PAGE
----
In this video, George shows how to bring 3D models into KeyShot. He shows how to organize the files within a third party 3D application to make import into KeyShot easy.
- [Instructor] Now let's do a quick overview…of the KeyShot rendering process…by creating a simple render.…Now, we're going to do this on a sports bottle,…which is a fairly simple model.…And actually, I have that model here, in Maya.…So actually I have a file in the chapter two folder…called SportsBottle.ma…if you want to see it in Maya.…Now the reason I'm doing this…is just to show you the model…before I import it into KeyShot.…Now this model has only four objects.…
It has the bottle itself,…has the fluid within the bottle,…has a label for the bottle…as well as the cap.…Now each one of those has a unique material,…and for example, this cap…has material called Cap_Mat for material.…And I've made these different colors,…just so you can kind of see them…as they come into KeyShot.…Now I've already exported this…as an fbx file, so we can import it into KeyShot.…So all we have to do, is do Import,…and then in the chapter two folder,…we're going to go into SportsBottle.fbx.…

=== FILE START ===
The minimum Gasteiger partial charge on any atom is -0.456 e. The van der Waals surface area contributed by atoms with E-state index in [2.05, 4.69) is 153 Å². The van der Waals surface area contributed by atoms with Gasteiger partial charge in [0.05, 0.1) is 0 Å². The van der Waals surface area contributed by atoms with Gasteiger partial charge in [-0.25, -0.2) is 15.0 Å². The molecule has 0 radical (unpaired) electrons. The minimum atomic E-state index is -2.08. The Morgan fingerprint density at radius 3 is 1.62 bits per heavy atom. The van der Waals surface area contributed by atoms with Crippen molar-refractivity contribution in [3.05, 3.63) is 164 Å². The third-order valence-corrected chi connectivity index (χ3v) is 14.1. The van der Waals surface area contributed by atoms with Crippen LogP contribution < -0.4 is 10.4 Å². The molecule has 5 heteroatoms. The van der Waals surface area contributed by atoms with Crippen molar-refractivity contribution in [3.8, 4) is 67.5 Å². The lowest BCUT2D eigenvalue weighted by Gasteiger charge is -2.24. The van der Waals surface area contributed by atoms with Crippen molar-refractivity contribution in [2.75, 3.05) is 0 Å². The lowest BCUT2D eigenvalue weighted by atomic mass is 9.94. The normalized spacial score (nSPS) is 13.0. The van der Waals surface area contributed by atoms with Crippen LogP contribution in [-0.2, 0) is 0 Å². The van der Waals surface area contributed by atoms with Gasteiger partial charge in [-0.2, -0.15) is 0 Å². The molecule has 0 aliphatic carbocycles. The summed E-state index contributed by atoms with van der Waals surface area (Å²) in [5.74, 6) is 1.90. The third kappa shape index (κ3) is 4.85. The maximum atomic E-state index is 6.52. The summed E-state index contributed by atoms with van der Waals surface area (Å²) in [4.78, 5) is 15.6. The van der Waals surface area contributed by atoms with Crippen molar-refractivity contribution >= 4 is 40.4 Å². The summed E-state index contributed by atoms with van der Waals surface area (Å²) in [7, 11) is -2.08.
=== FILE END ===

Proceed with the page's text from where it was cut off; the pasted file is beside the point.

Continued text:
And I'm going to go ahead and open that up.…Now when we import, we actually can…
In this course, George Maestri helps you get started with KeyShot. George starts off by taking a look at the Keyshot interface and going over some of the basics. Next, he helps you get used to the workflow by showing how to create a simple render. He also digs into working with materials and lighting. To wrap up the course, George goes over how to animate with KeyShot.
- Navigating the KeyShot interface
- Configuring performance settings
- Managing the objects in a scene
- Importing assets into KeyShot
- Assigning and modifying materials
- Setting up the final render
- Creating materials
- Working with transparency and refractions
- Using objects as lights
- Creating a turntable animation
- Animating parts of objects